“For I know that in me (that is, in my flesh) dwells no good thing.” Romans 7:18
The Lord will cause His people to know their total weakness and insufficiency to keep themselves, and that, too, not notionally, not theoretically, nor from what they hear, or from what they read, but from their own deep personal experience of the truth: yes, He is perpetually causing them to learn it. I do not allude merely to that blessed period when the Holy Spirit first lays His axe at the fabric of their self-righteousness- truly they first learn it then- but it is a truth they become growingly acquainted with; it is a lesson they are made daily to learn; and he becomes the most perfectly schooled in it, who watches most narrowly his own heart, is most observant of his own way, and deals most constantly and simply with the cross of Jesus.
With regard to the way which the Lord adopts to bring them into the knowledge of it, it is various. Sometimes it is by bringing them into great straits and difficulties, hedging up their path with thorns, or paving it with flints. Sometimes it is in deep adversity after great prosperity, as in the case of Job, stripped of all, and laid in dust and ashes, in order to be brought to the conviction and the confession of deep and utter vileness. Sometimes it is in circumstances of absolute prosperity, when He gives the heart its desire, but sends leanness into the soul. Oh, how does this teach a godly man his own utter nothingness! Sometimes it is by permitting the messenger of Satan to buffet- sending and perpetuating some heavy, lingering, lacerating cross. Sometimes by the removal of some beloved prop, on which we too fondly and securely leaned- putting a worm at the root of our pleasant out-spreading gourd, drying up our refreshing spring, or leading us down deep into the valley of self-abasement and humiliation.
But the great school in which we learn this painful yet needed and wholesome lesson, is in the body of sin which we daily bear about with us. It was here Paul learned his lesson, as the seventh chapter of his letter to the Church at Rome shows, and for which Epistle the saints of God will ever have reason to praise and adore the blessed and eternal Spirit. In this school and in this way did the great apostle of the Gentiles learn that the most holy, deeply taught, useful, privileged, and even inspired saint of God was in himself nothing but the most perfect weakness and sin.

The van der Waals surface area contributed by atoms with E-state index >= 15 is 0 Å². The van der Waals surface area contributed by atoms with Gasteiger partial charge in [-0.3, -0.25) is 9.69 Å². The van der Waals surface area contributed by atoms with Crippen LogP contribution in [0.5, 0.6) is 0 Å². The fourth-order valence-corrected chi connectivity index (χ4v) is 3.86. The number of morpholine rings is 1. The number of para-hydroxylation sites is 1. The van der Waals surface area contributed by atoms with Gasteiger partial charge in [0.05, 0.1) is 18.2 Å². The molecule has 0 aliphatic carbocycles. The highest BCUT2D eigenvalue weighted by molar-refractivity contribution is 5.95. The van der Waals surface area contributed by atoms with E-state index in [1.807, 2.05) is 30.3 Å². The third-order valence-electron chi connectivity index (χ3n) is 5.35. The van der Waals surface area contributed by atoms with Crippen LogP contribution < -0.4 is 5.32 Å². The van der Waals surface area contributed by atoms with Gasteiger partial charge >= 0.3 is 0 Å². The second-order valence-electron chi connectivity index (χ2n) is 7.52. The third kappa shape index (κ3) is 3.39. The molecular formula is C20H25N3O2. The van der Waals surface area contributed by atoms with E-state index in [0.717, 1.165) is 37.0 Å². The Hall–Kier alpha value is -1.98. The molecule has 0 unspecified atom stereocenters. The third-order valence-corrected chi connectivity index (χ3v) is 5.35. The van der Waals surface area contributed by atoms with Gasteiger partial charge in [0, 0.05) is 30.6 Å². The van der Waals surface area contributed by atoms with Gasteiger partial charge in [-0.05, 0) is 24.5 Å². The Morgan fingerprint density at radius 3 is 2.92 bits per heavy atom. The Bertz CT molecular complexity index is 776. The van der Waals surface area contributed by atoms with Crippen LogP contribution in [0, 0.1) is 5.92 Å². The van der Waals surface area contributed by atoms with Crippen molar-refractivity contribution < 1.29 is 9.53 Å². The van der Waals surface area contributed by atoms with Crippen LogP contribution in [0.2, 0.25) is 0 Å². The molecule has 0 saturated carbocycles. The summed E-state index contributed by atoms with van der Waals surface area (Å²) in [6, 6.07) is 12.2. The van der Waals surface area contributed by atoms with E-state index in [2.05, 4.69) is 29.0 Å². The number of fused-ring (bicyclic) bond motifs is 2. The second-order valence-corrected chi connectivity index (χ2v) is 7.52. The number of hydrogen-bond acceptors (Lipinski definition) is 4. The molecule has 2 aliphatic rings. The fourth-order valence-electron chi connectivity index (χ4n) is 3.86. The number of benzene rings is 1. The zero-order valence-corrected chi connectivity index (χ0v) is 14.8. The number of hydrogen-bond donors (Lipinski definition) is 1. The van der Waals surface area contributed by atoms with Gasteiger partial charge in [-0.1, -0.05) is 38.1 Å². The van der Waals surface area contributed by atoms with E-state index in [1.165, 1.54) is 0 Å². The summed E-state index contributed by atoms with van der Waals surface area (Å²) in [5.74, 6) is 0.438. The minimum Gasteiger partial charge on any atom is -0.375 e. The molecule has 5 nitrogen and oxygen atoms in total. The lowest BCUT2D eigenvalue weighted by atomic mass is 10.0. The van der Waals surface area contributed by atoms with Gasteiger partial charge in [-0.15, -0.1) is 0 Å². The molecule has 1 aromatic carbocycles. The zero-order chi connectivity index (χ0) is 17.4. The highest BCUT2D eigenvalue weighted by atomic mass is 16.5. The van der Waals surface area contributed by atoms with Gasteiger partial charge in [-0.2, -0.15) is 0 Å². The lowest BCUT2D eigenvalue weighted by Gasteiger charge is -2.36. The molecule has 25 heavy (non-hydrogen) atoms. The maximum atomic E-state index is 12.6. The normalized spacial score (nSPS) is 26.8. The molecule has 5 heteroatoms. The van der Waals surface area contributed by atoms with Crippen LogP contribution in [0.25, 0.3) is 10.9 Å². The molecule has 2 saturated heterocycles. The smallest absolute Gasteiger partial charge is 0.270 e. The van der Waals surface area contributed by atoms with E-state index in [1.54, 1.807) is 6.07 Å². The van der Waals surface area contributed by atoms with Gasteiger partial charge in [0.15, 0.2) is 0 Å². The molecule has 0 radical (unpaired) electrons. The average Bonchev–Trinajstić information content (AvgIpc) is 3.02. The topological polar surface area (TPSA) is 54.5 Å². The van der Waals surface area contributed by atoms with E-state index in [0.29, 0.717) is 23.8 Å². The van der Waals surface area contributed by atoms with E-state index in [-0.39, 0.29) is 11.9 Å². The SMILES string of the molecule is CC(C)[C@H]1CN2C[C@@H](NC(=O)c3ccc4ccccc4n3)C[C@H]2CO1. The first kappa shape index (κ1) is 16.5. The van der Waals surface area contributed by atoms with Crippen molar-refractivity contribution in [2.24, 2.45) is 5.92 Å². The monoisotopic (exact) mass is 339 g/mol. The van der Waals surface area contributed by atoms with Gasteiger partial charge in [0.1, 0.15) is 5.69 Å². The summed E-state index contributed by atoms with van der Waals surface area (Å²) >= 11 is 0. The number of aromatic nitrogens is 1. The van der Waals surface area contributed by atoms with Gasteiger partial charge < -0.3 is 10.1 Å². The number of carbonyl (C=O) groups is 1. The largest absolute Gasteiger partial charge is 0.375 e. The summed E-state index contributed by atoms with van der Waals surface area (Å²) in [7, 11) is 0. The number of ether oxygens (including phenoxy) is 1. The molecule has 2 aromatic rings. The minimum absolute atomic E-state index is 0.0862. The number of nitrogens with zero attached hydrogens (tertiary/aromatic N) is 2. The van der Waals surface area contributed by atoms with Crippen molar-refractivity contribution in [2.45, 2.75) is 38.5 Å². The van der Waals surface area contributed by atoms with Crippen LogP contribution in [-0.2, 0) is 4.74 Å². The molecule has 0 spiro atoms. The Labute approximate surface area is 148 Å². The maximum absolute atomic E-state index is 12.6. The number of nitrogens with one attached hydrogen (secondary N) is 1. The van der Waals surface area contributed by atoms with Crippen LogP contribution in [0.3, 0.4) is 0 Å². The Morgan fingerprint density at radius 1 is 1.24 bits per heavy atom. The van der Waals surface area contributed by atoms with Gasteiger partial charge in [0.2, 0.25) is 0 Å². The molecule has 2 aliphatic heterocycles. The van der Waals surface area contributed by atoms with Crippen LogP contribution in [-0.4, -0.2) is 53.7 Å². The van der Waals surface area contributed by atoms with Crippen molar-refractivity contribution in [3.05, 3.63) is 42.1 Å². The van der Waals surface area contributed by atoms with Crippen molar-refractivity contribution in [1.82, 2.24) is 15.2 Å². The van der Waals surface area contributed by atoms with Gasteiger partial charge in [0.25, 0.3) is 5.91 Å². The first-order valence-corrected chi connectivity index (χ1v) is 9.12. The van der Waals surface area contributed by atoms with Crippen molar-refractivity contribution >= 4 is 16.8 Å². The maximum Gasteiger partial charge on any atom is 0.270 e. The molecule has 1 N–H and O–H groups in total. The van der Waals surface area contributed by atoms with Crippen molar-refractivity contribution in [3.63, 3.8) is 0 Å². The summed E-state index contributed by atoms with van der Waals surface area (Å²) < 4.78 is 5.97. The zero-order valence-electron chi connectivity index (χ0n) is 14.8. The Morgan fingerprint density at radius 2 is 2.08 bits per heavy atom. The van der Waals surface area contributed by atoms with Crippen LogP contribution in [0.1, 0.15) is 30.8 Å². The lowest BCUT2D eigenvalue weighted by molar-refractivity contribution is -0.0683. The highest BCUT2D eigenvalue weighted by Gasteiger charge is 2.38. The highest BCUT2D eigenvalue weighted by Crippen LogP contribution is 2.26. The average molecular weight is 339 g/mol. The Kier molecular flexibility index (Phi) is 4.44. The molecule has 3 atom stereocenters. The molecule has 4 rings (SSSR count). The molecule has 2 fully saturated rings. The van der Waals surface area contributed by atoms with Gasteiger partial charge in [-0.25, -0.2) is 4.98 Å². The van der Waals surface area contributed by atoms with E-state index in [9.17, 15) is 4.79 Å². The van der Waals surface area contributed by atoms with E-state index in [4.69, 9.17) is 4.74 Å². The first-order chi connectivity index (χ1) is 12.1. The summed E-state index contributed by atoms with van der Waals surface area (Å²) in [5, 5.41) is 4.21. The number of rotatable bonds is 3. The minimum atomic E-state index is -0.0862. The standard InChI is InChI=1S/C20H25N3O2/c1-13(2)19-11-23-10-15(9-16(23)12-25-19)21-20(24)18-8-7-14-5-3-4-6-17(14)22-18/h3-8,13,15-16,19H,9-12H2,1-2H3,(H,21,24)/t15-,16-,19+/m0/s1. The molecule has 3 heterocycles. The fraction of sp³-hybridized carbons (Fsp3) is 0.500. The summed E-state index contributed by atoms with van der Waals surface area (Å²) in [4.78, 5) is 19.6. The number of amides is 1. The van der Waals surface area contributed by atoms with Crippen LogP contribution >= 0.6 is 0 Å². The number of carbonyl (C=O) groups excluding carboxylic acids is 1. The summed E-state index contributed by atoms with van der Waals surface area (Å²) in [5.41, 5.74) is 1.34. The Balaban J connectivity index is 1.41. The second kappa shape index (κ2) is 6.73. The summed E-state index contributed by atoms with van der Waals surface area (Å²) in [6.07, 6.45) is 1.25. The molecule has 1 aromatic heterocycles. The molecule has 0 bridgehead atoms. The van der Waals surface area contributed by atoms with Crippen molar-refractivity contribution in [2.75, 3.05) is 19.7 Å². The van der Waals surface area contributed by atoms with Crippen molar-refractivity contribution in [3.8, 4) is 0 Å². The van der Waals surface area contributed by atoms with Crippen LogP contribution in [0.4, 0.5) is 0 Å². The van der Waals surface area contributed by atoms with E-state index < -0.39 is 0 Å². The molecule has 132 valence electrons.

Do not be cast down, dear reader, if the Lord the Spirit is teaching you the same lesson in the same way; if He is now ploughing up the hidden evil, breaking up the fallow ground, discovering to you more of the evil principle of your heart, the iniquity of your fallen nature, and that, too, it may be, at a time of deep trial, of heavy, heart-breaking affliction. Ah! you are ready to exclaim, “All these things are against me. Am I a child of God ? Can I be a subject of grace, and at the same time be the subject of so much hidden evil, and of such deep, overwhelming trial? Is this the way He deals with His people?”
Yes, dear believer, you are not solitary nor alone; for along this path all the covenant people of God are traveling to their better and brighter home. Here they become acquainted with their own weakness, their perpetual liability to fall; here they renounce their former thoughts of self-power and of self-keeping; and here, too, they learn more of Jesus as their strength, their all-sufficient keeper, more of Him as their “wisdom, righteousness, sanctification, and redemption.” Cheer up, then, for the Lord your God is leading you on by a safe and a right way to bring you to a city of rest.